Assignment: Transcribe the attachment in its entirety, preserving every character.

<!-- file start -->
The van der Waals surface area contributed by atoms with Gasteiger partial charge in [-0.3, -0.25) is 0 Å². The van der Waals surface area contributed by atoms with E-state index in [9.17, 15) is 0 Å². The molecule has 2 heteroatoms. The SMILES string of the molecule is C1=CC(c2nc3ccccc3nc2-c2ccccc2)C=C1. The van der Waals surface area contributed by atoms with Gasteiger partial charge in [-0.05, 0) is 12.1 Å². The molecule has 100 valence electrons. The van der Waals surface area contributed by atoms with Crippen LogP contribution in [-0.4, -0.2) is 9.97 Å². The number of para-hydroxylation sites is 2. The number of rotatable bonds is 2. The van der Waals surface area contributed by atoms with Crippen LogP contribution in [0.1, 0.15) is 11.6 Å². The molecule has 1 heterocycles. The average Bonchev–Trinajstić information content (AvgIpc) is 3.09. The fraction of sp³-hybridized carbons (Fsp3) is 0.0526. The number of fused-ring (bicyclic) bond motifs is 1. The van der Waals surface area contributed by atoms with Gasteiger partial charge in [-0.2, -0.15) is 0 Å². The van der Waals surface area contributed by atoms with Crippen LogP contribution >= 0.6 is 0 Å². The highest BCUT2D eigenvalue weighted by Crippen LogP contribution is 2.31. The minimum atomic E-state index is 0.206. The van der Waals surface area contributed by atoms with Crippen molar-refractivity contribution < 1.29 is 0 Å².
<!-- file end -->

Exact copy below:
The van der Waals surface area contributed by atoms with Gasteiger partial charge in [-0.3, -0.25) is 0 Å². The van der Waals surface area contributed by atoms with E-state index in [9.17, 15) is 0 Å². The molecule has 2 heteroatoms. The SMILES string of the molecule is C1=CC(c2nc3ccccc3nc2-c2ccccc2)C=C1. The van der Waals surface area contributed by atoms with Gasteiger partial charge in [-0.05, 0) is 12.1 Å². The molecule has 100 valence electrons. The van der Waals surface area contributed by atoms with Crippen LogP contribution in [-0.4, -0.2) is 9.97 Å². The number of para-hydroxylation sites is 2. The number of rotatable bonds is 2. The van der Waals surface area contributed by atoms with Crippen LogP contribution in [0.1, 0.15) is 11.6 Å². The molecule has 1 heterocycles. The average Bonchev–Trinajstić information content (AvgIpc) is 3.09. The fraction of sp³-hybridized carbons (Fsp3) is 0.0526. The number of fused-ring (bicyclic) bond motifs is 1. The van der Waals surface area contributed by atoms with Gasteiger partial charge in [-0.2, -0.15) is 0 Å². The van der Waals surface area contributed by atoms with Crippen LogP contribution >= 0.6 is 0 Å². The highest BCUT2D eigenvalue weighted by Crippen LogP contribution is 2.31. The minimum atomic E-state index is 0.206. The van der Waals surface area contributed by atoms with Crippen molar-refractivity contribution < 1.29 is 0 Å².